He mostly uses it when discussing a pitcher's ball/strike ratio, and usually that comes up when a pitcher is throwing an inordinate number of balls (er, non-strikes). He won't say "three non-strikes and two strikes on Loney" for example, but when the discussion goes beyond the count on the batter he uses it quite a bit.

Aug 06, 2014 13:24 PM
rating: 0
 
The Beef

Paul O'Neil is the most entertaining color guy for me. If Paulie is working, I'm watching the entire game.

John Flaherty is very technically sound and a big proponent of BP information.

Buck O'Neil was just straight butter on the mic.

Aug 06, 2014 10:23 AM
rating: -1
 
Manprin
Other readers have rated this comment below the viewing threshold. Click here to view anyway.

It's disappointing Baseball Prospectus did not even attempt to offer a panel or discussion with multiple viewpoints of the same broadcasters - rather relying on one person per talking head.
To that end, any list that includes Kuiper and Krukow is not a list worth considering as relevant. They are horrible and even Giants fans mute the TV to listen to the radio broadcast.

Aug 06, 2014 10:46 AM
rating: -5
 
jayman4

I am a Padres fan living in Bay Area. Those guys are OK but I guess it is the way broadcasters are supposed to be, but I find them pretty biased in their announcing.

Ball is called a strike, Giants pitching: taking what the ump is giving him, or painting the corner, or a pitchers' strike, nice pitch, etc.

Ball is called a strike, Giants batting: not sure about this zone, that's really tough for so & so, taking the bat out of is hands, etc.

Kind of expect it when watching broadcasts but did not expect them to show up on this list.

Aug 06, 2014 11:41 AM
rating: 0
 
patrickbulford

Another Cleveland fan raised by Herb Score here. As much as I loved him. I actually prefer Tom Hamilton. I can listen to him call any game any time. I don't know if he still does it, but I even enjoyed when he was calling Big Ten basketball games. Whatever is is going on, a big play or a terrible mistake, by either the Indians or their opponent, he lets you know it and feel it. He can give me goose bumps seemingly on demand. Baseball FTW

Aug 06, 2014 11:23 AM
rating: 0
 
Nojsztat

I always appreciate it when David Cone slips some WAR or FIP related knowledge into his color commentary. He usually references FanGraphs, though. BP should give him a complimentary subscription.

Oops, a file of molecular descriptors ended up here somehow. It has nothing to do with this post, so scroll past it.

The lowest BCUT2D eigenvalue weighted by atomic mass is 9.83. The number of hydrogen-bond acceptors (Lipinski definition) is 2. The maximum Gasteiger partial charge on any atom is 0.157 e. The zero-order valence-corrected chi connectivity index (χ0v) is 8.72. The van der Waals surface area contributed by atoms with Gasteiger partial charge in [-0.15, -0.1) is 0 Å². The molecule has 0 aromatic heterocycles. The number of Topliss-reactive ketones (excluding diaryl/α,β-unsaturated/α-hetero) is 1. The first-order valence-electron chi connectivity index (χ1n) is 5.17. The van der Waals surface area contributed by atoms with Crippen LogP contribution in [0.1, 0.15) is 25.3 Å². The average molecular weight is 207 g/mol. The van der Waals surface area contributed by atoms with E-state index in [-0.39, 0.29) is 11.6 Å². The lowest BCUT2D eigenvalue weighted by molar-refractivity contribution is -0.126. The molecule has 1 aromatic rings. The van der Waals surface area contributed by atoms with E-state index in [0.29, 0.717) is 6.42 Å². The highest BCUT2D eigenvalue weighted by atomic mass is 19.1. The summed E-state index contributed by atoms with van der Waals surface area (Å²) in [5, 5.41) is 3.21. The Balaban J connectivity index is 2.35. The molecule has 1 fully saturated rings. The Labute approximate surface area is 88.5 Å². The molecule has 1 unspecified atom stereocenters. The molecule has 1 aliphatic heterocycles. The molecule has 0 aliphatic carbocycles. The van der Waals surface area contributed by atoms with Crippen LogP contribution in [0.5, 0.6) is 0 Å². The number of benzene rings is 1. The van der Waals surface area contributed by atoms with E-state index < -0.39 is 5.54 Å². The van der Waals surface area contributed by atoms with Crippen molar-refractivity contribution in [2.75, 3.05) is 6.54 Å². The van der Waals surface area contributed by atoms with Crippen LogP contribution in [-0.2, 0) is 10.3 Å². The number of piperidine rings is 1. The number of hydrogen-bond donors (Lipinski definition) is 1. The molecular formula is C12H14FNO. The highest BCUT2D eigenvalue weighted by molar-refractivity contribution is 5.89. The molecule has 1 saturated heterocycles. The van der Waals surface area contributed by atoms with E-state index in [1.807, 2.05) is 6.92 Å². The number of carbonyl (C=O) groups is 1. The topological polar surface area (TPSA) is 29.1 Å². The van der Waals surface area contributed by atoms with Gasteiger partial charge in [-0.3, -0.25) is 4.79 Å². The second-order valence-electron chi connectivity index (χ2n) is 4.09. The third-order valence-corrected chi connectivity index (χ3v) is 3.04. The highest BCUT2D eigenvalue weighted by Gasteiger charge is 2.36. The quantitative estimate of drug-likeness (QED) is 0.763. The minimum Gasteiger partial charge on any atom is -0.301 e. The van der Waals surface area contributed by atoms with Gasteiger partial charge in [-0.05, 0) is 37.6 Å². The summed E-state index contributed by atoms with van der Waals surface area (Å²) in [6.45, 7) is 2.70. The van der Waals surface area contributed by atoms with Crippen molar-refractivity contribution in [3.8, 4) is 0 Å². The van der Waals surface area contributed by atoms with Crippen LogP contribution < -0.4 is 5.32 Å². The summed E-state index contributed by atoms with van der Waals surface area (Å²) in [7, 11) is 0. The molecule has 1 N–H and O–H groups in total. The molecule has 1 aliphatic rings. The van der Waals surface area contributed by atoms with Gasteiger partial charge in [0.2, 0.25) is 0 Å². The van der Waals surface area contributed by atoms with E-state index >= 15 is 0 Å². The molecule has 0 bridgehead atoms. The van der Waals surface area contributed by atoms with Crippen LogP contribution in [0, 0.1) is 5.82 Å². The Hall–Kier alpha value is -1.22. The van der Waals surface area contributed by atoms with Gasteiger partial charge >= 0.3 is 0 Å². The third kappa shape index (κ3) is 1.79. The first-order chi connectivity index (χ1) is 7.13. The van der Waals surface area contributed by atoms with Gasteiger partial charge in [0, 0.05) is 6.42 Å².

Aug 06, 2014 11:49 AM
rating: 1
 
okteds

Holy Toledo!!! No mention of Bill King? Growing up in the Bay Area in the mid-80's, this man ushered me into the world of baseball. At first, baseball was a daily interruption I put up with while listening to the oldies station, but pretty soon, I was a die-hard A's fan, and Bill King was no small part of that. From the age of 7-18, I probably heard his voice more than any other person in my life, save my parents, and it wasn't until he passed away in 2005 that I fully realized the impact he had on me.

Who else would even dream of uttering "Not in your wildest alcoholic nightmare would you ever imagine such events unfolding!"

Aug 06, 2014 11:55 AM
rating: 6
 
jrfukudome

Pat Hughes is awesome. Always bet on the voice.

Aug 06, 2014 12:07 PM
rating: 0
 
Worm51

I'm so glad no one mentioned Jack Buck. He was so grossly overrated, I'm constantly amazed at the deification he receives from the media. Just brutal.

I know it's a strange choice, but I always secretly enjoyed Hawk and Wimpy for the Sox. They were such over-the-top homers that it became comical. I'd rather get overt homerism than the subtle, "Im-not-really-a-homer" BS that you get from guys like Ray Fosse.

Aug 06, 2014 12:10 PM
rating: 0
 
kmbart

I'm halfway between Philadelphia and Baltimore, and the Mets and Nationals broadcasts make it this far as well, so I've heard a lot of different announcers in my 57 years. Harry Kalas was the best, with Jon Miller a step behind (a small step). Gary Cohen is very, very good, but almost without exception the rest of the guys I've listened to were bad. Chris Wheeler and Gary Matthews (now mercifully gone) and Tom McCarthy of the Phillies, Bob Murphy of the Mets, and especially Bob Carpenter and Johnny Holliday of the Nationals are/were all torture to the ears, seemingly without knowledge of the game, and worst of all - boring. Thank goodness for the MUTE button ....

Aug 06, 2014 12:16 PM
rating: 0
 
JoeTetreault

Grew up in southern New England and heard Ned Martin call more Red Sox games than I can recall. Steady and a pro. Lots of New Englanders from my generation swear by Ken Coleman or Joe Castiglione on the radio, but Martin calling the games on TV was more to my taste.

Aug 06, 2014 12:21 PM
rating: 1
 
wockenfuss

Moved to Boston in 1992, and tuning into Castiglione (and Trupiano) was like listening to a buzzsaw after a lifetime of Ernie Harwell and Paul Carey. Ouch.

Aug 06, 2014 17:00 PM
rating: 1
 
R.A.Wagman

Having purchased the MLB At Bat fr the past few years, I can honestly say that Jon Miller is the most enjoyable radio guy around. Growing up I was privileged to be able to listen to Tom Cheek on a daily basis. Unfortunately, not all legends fade away, some die.

Aug 06, 2014 12:30 PM
rating: 0
 
thsaladboy

I know that baseball announcer listings are going to be biased, because obviously you watch/listen to your team's games more than other teams, but this article really is pointless as anything but a list of which teams various writers were fans of or grew up listening to. Would BP ever publish an article that was "the second best ballplayers of our lifetimes behind Barry Bonds" and just have a bunch of people stumping for the guy they grew up watching? For the seemingly large number of current BP authors that are Giants fans, would the article just somehow be paean after paean to Will Clark, or would it be cut with some As love for Rickey Henderson? This was just silly.